North Carolina law provides for a variety of affirmative defenses for manufacturers and sellers in product liability actions. The legislature has codified many of these defenses in the North Carolina Product Liability Act (“the Act”), found in Chapter 99B of the general statutes.  Unlike other states, the act confirms that there is no strict liability in North Carolina.  Likewise, the state’s common law defense of contributory negligence is formally recognized as an affirmative defense in product liability claims.  A variety of theories are often asserted in product liability actions, such as negligence, fraud, breach of implied or express warranty, or even punitive damages.  While the analysis of every case ultimately turns on its specific facts and theories of recovery, many common affirmative defenses for North Carolina product liability claims are outlined below.

  1. Statute of Limitations.  Statutes of limitation dictate how long after the date of a plaintiff’s injury or loss he has to file his lawsuit, and are dependent upon the legal theory asserted in the complaint.  Typically, product liability actions involve claims of negligence, and that statute of limitations is three years.  N.C.Gen.Stat. §1-52(5), (16).
  2. Statute of Repose.  Another potential time bar to a complaint seeking recovery for a defective product is the statute of repose, which requires that suit be brought within 12 years after the product’s initial purchase.  N.C. Gen. Stat. §1-46.1(a)(1).  The statute of repose is analyzed independently from the statute of limitations, and suits must be brought before the running of both.  In fact, the statute of repose could run even before the injury or loss occurs.
  3. The Sealed Container Defense.  The Act precludes any claim (other than one for express warranty) against a seller when the product was sold in a sealed container, or sold under circumstances in which the seller had no reasonable opportunity to inspect the product in a manner that would or should have revealed the alleged defect.  Exceptions to this rule include situations where: 1) the seller damaged or mishandled the product; 2) the product’s manufacturer is not subject to jurisdiction in North Carolina; or 3) the manufacturer has been judicially declared insolvent.  N.C. Gen. Stat. §99B-2.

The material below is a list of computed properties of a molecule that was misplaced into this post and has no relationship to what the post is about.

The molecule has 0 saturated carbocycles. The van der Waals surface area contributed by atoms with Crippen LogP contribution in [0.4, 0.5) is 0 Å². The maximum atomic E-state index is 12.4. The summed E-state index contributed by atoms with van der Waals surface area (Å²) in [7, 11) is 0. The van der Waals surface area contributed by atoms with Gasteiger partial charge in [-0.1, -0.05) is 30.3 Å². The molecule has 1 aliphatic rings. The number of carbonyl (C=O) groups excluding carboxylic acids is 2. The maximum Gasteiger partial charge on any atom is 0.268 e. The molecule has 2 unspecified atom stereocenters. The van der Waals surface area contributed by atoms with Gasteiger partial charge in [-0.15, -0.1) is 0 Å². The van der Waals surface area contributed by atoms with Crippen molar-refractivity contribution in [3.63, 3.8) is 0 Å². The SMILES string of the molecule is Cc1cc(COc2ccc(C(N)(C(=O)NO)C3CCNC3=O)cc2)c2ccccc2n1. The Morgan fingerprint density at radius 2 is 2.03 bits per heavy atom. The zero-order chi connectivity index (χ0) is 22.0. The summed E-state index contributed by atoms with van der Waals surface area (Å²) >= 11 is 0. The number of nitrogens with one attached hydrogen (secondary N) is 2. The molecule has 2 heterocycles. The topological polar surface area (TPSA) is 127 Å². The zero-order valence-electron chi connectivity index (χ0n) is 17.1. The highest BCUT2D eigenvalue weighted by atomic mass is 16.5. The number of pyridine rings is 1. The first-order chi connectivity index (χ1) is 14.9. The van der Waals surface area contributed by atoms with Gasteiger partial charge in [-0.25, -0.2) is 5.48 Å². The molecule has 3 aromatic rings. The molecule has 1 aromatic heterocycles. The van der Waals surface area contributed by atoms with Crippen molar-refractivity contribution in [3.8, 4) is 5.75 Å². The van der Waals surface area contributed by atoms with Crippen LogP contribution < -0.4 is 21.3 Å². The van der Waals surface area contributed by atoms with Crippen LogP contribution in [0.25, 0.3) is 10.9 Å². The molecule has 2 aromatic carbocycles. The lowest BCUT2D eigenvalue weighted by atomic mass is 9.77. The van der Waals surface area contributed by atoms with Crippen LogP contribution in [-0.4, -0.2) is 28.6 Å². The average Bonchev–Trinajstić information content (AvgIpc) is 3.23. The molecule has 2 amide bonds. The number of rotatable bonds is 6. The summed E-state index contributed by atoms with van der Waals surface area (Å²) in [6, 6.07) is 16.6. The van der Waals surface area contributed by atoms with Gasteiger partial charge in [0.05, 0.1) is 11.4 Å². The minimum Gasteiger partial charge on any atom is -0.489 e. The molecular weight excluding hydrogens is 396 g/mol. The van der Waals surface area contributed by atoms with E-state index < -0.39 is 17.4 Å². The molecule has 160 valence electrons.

4. Alteration of Product.  Both manufacturers and sellers are exempt from liability if another party altered the product after it left the control of the manufacturer or seller, unless the alteration was made pursuant to the product’s instructions.  This also includes a claimant’s failure to observe routine care and maintenance.  N.C. Gen. Stat. §99B-2.
  5. Contributory Negligence. The Act confirms that North Carolina’s long standing common law defense of contributory negligence applies to product liability actions.  N.C. Gen. Stat. §99B-4.  This statute protects both manufacturers and sellers where: 1) the product was used contrary to its express instructions; 2) the user of the product knew of a defect with the product and still exposed himself to the danger; or 3) the claimant failed to exercise reasonable care under the circumstances in the use of the product.
  6. Inadequate Warning or Instruction. A claimant can only recover against a manufacturer or seller for inadequate warning or instruction if they prove that the manufacturer or seller acted unreasonably in failing to provide the warning or instruction, and also proves either: 1) the manufacturer or seller should have known that the lack of an adequate warning created a dangerous condition that posed a substantial risk of harm to the claimant; or 2) the manufacturer or seller later learned that the product posed a risk of harm to the consumer and failed to take steps to give adequate warning or instruction.  Regardless of those provisions, no liability extends for the failure to warn about an open and obvious risk.  N.C. Gen. Stat. §99B-5.
  7. Inadequate Design or Formulation. In product liability claims based on inadequate design against a manufacturer, a claimant must prove that there was a safer and more reasonable alternative design that could have been adopted and would have substantially reduced the risk of harm without substantially impairing the usefulness, practicality and desirability of the product.  The statute then provides a host of factors used to determine whether the manufacturer acted unreasonably in its design of the product.  Nevertheless, manufacturers are not held liable for inadequate design where that design is based on an inherent characteristic of the product that cannot be eliminated without substantially compromising the product.  N.C. Gen. Stat. §99B-6.